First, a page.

I 1 Ili TRAGEDY OF CHARLES H., by Hester W. C. Chapman (Jonathan Cape, 35s.).
Reviewed by Sir CHARLES PETRIE
TT is only of late years that Charles 11 has had justice done him. The Victorians did not like him at all: his morals outraged them, and -they regarded his foreign policy as a contemptible truckling to Louis XIV. Above all they could never forgive hint for having succeeded, and for dying peacefully in his bed. The present generation is more tolerant.
It is prepared to forgive a great deal to one who, whatever his faults, was never a hypocrite. and an age which is witnessing the spectacle of British statesmen being compelled to walk delicately between Moscow and Washington can more easily understand the Stuart monarch's difficulties than one which had Palmerstonian ideas of the way in which to treat a neighbour.
In this respect Mrs. Chapman is thoroughly modem, and as the admirers of her other works would have expected she has written a first-class book. Whether her title is quite happy is another matter, but she here concentrates on the King's years in exile, and they were tragic enough in all conscience.
In 1600 Charles II had all those advantages of youth and mystery which have always appealed
to a sentimental people like the English. He had made his first public appearance as a suppliant for the life of Strafford. He had struck a blow for his rights, even if he had met with disaster, at Worcester.
His adventures after that defeat were of the same type as those which have contributed so much to the posthumous glamour of his great-nephew, Bonnie Prince Charlie. Above all, he possessed that personal charm which is. somewhat erroneously, supposed to have been the heritage of all the Stuart line.
Mrs. Chapman discusses in some detail the influence of Charles I upon his eldest son who, she points out, "not only loved but was entirely loyal to his father".
The deficiencies of his father as a parent were by no means compensated for by any virtues on the part of his mother in the same capacity.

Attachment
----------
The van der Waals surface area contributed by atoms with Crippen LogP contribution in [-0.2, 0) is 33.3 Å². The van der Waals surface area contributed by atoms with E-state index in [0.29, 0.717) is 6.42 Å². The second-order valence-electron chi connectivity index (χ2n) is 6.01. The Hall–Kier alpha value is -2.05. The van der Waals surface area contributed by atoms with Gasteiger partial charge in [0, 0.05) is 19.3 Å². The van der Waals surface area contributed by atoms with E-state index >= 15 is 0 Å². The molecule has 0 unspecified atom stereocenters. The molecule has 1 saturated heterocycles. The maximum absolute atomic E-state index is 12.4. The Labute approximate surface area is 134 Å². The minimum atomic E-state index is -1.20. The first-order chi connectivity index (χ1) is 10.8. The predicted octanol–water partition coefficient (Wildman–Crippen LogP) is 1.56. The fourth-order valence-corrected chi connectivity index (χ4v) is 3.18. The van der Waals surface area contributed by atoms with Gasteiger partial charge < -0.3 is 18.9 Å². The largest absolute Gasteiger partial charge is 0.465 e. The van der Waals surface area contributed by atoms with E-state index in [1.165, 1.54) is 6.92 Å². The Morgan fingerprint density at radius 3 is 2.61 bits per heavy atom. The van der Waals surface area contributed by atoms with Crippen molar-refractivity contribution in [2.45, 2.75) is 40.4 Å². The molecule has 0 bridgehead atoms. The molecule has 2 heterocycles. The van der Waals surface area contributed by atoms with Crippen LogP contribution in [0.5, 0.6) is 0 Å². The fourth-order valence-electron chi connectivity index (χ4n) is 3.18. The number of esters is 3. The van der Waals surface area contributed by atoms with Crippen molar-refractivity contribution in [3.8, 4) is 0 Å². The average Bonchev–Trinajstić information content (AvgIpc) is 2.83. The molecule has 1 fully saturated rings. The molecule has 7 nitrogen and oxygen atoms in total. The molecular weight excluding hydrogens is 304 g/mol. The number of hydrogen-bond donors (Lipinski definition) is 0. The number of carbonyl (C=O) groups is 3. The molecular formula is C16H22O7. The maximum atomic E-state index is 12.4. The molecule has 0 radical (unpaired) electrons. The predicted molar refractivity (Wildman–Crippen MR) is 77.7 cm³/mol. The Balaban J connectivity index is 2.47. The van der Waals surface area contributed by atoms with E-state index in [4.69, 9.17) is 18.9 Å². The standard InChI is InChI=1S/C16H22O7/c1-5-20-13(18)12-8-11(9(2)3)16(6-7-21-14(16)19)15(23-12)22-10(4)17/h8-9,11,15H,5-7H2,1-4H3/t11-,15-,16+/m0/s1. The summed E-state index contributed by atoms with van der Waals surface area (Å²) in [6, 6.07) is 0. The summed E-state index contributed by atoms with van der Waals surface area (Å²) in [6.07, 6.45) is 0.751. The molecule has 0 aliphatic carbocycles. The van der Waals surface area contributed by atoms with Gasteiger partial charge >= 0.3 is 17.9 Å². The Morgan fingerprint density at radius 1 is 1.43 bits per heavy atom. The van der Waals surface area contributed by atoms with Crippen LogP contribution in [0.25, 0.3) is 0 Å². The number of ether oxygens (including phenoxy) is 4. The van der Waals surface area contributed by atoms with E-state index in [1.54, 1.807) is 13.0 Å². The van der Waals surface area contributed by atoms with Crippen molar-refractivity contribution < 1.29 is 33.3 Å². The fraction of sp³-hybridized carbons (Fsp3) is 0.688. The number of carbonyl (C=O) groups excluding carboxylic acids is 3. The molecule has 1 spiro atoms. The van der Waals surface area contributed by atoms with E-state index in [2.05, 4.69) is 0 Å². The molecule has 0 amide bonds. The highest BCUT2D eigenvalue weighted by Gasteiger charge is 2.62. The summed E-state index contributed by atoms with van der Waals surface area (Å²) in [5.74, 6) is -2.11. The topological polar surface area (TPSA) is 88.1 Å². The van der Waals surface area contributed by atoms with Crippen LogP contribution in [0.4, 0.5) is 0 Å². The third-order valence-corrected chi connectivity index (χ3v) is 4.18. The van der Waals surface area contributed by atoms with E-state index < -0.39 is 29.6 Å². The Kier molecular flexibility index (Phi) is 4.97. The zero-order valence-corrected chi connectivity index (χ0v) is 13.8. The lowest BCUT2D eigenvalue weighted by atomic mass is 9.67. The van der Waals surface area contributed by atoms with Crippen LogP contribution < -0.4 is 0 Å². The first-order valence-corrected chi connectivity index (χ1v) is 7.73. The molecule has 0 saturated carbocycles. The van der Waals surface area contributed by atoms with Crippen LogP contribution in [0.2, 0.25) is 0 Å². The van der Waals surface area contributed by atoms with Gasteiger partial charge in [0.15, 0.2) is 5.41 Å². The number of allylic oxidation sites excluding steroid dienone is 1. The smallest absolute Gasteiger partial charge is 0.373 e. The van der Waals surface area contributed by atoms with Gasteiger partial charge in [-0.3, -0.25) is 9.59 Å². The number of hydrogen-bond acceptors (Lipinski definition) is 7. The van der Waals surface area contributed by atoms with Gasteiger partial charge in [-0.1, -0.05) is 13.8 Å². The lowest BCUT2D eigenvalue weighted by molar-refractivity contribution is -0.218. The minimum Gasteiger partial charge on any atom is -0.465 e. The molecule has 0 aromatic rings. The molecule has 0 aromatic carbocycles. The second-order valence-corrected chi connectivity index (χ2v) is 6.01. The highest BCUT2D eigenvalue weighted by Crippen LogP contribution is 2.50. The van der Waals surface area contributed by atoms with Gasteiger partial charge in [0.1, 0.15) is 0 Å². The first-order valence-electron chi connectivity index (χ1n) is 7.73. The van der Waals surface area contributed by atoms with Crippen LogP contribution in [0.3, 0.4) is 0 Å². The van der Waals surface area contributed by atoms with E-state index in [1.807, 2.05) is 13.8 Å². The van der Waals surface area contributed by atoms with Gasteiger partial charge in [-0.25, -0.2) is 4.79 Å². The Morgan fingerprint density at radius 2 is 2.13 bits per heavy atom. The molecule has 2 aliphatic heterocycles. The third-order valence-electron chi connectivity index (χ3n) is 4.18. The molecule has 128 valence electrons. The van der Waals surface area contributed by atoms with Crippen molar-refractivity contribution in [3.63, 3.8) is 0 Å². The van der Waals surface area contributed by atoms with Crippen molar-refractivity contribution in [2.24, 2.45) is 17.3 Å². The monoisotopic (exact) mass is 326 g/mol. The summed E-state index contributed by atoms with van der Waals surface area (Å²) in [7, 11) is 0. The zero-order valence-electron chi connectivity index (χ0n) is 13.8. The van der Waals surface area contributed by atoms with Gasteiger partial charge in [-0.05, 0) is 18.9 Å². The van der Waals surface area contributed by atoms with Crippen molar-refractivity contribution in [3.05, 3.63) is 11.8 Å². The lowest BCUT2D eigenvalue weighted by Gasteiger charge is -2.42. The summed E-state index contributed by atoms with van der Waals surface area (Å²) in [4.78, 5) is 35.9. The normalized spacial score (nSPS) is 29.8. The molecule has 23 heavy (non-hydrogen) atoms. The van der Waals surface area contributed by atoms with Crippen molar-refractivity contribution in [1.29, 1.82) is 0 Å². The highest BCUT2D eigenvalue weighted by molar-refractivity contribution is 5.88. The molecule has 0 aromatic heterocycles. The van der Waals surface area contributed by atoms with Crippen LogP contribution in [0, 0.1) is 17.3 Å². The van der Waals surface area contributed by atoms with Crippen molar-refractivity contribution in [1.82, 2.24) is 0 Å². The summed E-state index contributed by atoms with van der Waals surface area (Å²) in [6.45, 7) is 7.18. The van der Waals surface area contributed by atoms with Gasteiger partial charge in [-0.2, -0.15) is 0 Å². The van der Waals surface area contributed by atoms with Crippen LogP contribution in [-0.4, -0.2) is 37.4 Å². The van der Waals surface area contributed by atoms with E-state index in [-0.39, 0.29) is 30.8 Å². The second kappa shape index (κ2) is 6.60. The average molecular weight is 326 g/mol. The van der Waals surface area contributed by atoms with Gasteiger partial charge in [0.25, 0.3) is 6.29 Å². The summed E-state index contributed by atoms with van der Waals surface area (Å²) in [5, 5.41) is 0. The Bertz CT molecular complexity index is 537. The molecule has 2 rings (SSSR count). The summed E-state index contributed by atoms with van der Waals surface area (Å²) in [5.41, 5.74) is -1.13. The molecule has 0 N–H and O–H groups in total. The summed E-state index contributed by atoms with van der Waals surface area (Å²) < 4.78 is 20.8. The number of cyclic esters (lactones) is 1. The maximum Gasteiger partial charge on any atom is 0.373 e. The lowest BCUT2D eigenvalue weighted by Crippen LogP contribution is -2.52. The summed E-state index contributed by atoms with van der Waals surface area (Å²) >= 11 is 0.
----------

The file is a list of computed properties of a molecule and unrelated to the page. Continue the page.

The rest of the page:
On the other hand it was througe his mother that Charles II inherited so many of the qualities of his maternal grandfather, Henri IV
She has a genius for characterisation, and her pen-pictures of Hyde and La Grande Mademoiselle, to quote but two examples, could not be better.
Quite rightly, the author devotes a great deal of space to the efforts of Charles to obtain the help of one Continental potentate after another to regain his throne. and in the course of doing this she throws a great deal of light upon the working of 17th century Europe. Yet when the exile's fortunes were at their very lowest. and he had been openly snubbed by the Kings of France and Spain, he was suddenly restored without any foreign assistance at all.
In these circumstances it is small wonder that in later years the Jacobites rarely lacked help outside the British Isles — what had happened once might so easily happen,again, and no chancellory wanted to be caught napping.
How much or how little Charles believed must ever remain an enigma. but after reading Mrs. Chapman's fascinating biography it is impossible to resist the conclusion that the real secret of his ultimate success lies in the fact that while he often deluded others. he never deceived himself. The King's knowledge of books was not deep. as we are shown in these pages, hut his knowledge of men was profound, and he took every opportunity of extending it.
Time and time again, throughout his reign, he showed that he knew to a nicety how far the English people would go in any given direction, and he eonfounded his enemies by the accuracy of his forecast. His profession was kingcraft. and of that he was one of the greatest exponents that the world has ever seen. He served his apprenticeship during the years so brilliantly described by Mrs. Chapman.